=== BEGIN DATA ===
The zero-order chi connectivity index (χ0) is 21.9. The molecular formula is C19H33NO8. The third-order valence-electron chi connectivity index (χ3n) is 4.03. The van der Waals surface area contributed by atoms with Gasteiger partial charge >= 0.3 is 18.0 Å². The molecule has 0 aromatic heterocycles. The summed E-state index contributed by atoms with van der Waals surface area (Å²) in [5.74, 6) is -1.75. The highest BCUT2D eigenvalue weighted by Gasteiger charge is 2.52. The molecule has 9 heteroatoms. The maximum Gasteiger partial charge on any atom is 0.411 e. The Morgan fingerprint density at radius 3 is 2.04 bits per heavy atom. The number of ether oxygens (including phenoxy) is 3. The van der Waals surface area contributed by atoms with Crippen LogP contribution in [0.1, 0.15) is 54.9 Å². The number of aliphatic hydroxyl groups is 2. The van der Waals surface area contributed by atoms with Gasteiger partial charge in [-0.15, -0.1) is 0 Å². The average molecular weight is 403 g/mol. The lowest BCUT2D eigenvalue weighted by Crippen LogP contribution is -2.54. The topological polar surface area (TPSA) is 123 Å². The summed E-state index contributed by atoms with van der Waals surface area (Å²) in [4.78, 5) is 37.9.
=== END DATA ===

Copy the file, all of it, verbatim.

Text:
The zero-order chi connectivity index (χ0) is 21.9. The molecular formula is C19H33NO8. The third-order valence-electron chi connectivity index (χ3n) is 4.03. The van der Waals surface area contributed by atoms with Gasteiger partial charge >= 0.3 is 18.0 Å². The molecule has 0 aromatic heterocycles. The summed E-state index contributed by atoms with van der Waals surface area (Å²) in [5.74, 6) is -1.75. The highest BCUT2D eigenvalue weighted by Gasteiger charge is 2.52. The molecule has 9 heteroatoms. The maximum Gasteiger partial charge on any atom is 0.411 e. The Morgan fingerprint density at radius 3 is 2.04 bits per heavy atom. The number of ether oxygens (including phenoxy) is 3. The van der Waals surface area contributed by atoms with Crippen LogP contribution in [0.1, 0.15) is 54.9 Å². The number of aliphatic hydroxyl groups is 2. The van der Waals surface area contributed by atoms with Gasteiger partial charge in [-0.15, -0.1) is 0 Å². The average molecular weight is 403 g/mol. The lowest BCUT2D eigenvalue weighted by Crippen LogP contribution is -2.54. The topological polar surface area (TPSA) is 123 Å². The summed E-state index contributed by atoms with van der Waals surface area (Å²) in [4.78, 5) is 37.9.